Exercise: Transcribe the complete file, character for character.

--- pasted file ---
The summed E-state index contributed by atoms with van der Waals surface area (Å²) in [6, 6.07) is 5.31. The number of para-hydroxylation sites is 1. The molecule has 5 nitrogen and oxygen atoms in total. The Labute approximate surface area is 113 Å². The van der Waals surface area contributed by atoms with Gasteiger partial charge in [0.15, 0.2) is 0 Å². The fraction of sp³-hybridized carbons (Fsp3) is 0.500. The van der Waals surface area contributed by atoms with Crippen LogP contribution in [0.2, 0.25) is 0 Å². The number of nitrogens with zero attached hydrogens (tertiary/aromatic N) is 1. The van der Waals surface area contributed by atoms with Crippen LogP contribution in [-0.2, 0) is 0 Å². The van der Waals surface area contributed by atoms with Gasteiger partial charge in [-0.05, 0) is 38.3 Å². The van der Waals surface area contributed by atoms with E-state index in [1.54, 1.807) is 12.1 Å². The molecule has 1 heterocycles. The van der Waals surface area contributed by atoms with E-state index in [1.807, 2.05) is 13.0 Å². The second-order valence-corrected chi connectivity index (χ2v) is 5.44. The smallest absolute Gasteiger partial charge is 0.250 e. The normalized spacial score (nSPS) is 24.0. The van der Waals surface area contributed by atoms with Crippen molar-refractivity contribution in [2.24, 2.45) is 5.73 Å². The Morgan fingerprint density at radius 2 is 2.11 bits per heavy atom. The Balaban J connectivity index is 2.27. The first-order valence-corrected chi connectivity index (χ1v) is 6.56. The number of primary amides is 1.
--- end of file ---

The summed E-state index contributed by atoms with van der Waals surface area (Å²) in [6, 6.07) is 5.31. The number of para-hydroxylation sites is 1. The molecule has 5 nitrogen and oxygen atoms in total. The Labute approximate surface area is 113 Å². The van der Waals surface area contributed by atoms with Gasteiger partial charge in [0.15, 0.2) is 0 Å². The fraction of sp³-hybridized carbons (Fsp3) is 0.500. The van der Waals surface area contributed by atoms with Crippen LogP contribution in [0.2, 0.25) is 0 Å². The number of nitrogens with zero attached hydrogens (tertiary/aromatic N) is 1. The van der Waals surface area contributed by atoms with Crippen LogP contribution in [-0.2, 0) is 0 Å². The van der Waals surface area contributed by atoms with Gasteiger partial charge in [-0.05, 0) is 38.3 Å². The van der Waals surface area contributed by atoms with E-state index in [1.54, 1.807) is 12.1 Å². The molecule has 1 heterocycles. The van der Waals surface area contributed by atoms with E-state index in [1.807, 2.05) is 13.0 Å². The second-order valence-corrected chi connectivity index (χ2v) is 5.44. The smallest absolute Gasteiger partial charge is 0.250 e. The normalized spacial score (nSPS) is 24.0. The van der Waals surface area contributed by atoms with Crippen molar-refractivity contribution in [2.24, 2.45) is 5.73 Å². The Morgan fingerprint density at radius 2 is 2.11 bits per heavy atom. The Balaban J connectivity index is 2.27. The first-order valence-corrected chi connectivity index (χ1v) is 6.56. The number of primary amides is 1.